Given his naked exploitation of the mentally ill and kids with diseases, it's just a matter of time before Jim Doyle resorts to this:
Josh Rales, a Democratic candidate for Maryland's U.S. Senate seat, paid a drug-treatment center in Baltimore to drive its recovering addicts to last week's debate in College Park, where they held signs supporting his campaign. About 20 patients from the I Can't, We Can (ICWC) drug-treatment and counseling center in northwest Baltimore attended the debate, said Adrian Harpool, president of the 21st Century Group, a Baltimore public-relations firm hired by the Rales campaign to recruit volunteers.
"It's not something that happens on a regular basis," Mr. Harpool said, adding that the recovering addicts were unpaid volunteers who were to help post signs but ended up holding the placards. "It was a real error in judgment on my part."
Using recovering addicts as campaign supporters does not appear to be illegal, said a spokeswoman for the Federal Election Commission (FEC). Kelly Huff said campaigns can use their money for "pretty much any lawful purpose as long as it relates to the campaign."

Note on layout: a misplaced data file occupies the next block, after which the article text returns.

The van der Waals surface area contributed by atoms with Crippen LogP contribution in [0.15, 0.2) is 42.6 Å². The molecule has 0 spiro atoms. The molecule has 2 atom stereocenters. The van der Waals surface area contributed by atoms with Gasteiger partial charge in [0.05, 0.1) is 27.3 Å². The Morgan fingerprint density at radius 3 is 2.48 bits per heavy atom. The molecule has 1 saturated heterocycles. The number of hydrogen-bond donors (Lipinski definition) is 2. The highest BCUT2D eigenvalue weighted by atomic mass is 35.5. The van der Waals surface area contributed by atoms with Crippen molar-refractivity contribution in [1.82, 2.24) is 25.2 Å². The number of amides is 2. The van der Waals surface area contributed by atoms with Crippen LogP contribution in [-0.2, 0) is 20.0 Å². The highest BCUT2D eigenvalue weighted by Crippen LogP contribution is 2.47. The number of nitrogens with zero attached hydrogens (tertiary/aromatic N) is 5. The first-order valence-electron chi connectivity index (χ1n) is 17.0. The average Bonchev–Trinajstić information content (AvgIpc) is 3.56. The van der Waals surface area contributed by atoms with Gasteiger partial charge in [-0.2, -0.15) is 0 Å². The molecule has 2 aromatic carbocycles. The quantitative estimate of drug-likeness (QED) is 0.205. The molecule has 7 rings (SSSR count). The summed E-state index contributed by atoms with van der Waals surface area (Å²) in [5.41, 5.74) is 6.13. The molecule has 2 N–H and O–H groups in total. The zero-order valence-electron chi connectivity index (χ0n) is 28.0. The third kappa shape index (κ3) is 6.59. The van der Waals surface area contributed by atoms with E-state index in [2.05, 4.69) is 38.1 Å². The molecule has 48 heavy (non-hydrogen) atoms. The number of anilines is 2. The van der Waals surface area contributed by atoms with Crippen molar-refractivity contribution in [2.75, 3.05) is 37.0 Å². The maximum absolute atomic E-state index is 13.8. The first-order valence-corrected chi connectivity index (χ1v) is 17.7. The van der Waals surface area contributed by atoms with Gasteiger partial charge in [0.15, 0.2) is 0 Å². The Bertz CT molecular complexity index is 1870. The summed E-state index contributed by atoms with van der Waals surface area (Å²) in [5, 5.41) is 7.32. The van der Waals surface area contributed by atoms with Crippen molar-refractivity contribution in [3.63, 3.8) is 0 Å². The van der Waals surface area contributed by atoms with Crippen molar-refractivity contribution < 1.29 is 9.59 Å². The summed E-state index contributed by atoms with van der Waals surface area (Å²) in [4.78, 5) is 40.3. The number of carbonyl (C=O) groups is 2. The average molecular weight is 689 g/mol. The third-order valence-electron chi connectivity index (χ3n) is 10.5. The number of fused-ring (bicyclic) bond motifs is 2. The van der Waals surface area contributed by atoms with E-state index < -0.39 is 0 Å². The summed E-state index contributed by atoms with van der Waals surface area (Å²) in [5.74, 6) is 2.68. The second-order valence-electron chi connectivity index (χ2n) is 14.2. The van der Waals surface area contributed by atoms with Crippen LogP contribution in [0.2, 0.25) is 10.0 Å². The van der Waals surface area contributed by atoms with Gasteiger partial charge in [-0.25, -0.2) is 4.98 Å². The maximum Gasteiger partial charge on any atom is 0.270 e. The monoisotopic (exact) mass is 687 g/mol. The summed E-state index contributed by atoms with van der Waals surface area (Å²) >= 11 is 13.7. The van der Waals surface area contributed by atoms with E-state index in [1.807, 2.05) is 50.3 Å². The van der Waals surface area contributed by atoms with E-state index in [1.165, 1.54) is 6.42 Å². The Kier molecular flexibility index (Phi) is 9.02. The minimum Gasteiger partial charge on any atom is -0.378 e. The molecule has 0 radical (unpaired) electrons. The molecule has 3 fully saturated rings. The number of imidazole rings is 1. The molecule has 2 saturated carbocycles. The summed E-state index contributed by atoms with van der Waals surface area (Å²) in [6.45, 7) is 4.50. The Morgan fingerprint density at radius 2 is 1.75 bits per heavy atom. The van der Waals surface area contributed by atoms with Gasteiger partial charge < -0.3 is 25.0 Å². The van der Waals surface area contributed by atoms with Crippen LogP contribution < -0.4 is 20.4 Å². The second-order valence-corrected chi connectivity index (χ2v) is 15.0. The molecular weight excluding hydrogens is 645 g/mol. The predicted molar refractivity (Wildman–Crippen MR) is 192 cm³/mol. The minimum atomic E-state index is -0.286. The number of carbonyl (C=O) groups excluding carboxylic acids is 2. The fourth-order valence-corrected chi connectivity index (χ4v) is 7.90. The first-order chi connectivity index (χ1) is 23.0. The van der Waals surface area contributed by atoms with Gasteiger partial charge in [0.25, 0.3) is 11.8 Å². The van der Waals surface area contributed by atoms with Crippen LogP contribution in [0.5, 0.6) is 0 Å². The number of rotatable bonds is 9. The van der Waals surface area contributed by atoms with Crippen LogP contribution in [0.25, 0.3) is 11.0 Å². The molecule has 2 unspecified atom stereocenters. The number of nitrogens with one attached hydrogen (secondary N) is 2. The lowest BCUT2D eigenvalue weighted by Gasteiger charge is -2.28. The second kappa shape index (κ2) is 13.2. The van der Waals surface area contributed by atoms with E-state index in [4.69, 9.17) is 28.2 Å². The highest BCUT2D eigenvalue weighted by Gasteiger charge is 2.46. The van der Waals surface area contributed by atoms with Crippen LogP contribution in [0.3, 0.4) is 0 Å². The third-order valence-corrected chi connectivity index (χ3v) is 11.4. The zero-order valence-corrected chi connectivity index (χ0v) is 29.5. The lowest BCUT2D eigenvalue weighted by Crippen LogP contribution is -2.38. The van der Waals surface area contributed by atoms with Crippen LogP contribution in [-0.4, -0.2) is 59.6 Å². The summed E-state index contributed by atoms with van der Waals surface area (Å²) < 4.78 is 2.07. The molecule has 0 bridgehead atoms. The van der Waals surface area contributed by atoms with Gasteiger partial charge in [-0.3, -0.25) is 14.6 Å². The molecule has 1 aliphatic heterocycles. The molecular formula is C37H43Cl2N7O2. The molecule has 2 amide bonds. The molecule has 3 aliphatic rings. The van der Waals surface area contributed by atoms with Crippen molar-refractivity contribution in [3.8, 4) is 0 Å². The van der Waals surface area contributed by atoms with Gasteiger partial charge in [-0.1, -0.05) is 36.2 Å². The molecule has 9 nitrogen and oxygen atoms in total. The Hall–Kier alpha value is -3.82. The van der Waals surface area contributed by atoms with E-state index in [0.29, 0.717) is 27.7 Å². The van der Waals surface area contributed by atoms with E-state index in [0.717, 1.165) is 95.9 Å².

Still, Derek Walker, executive director for the Maryland Democratic Party, said the Rales campaign's volunteer-recruiting method was unusual. "I have not heard of it being done," Mr. Walker said. "Certainly, you get supporters to events in any way you can."
Mr. Rales, a Bethesda real estate investor and political newcomer, has spent $2 million this month on TV ads and could spend up to $5 million of his own money running for the Senate.
After last week's debate at the University of Maryland, Mr. Rales said he was "not familiar" with the treatment center but that he had no problem with recovering drug addicts holding the signs. "If I can help people who have some drug issues ... participate in the democratic process, I think that's great," he said.
Somewhere, the Doyle campaign is kicking itself for not thinking of this first.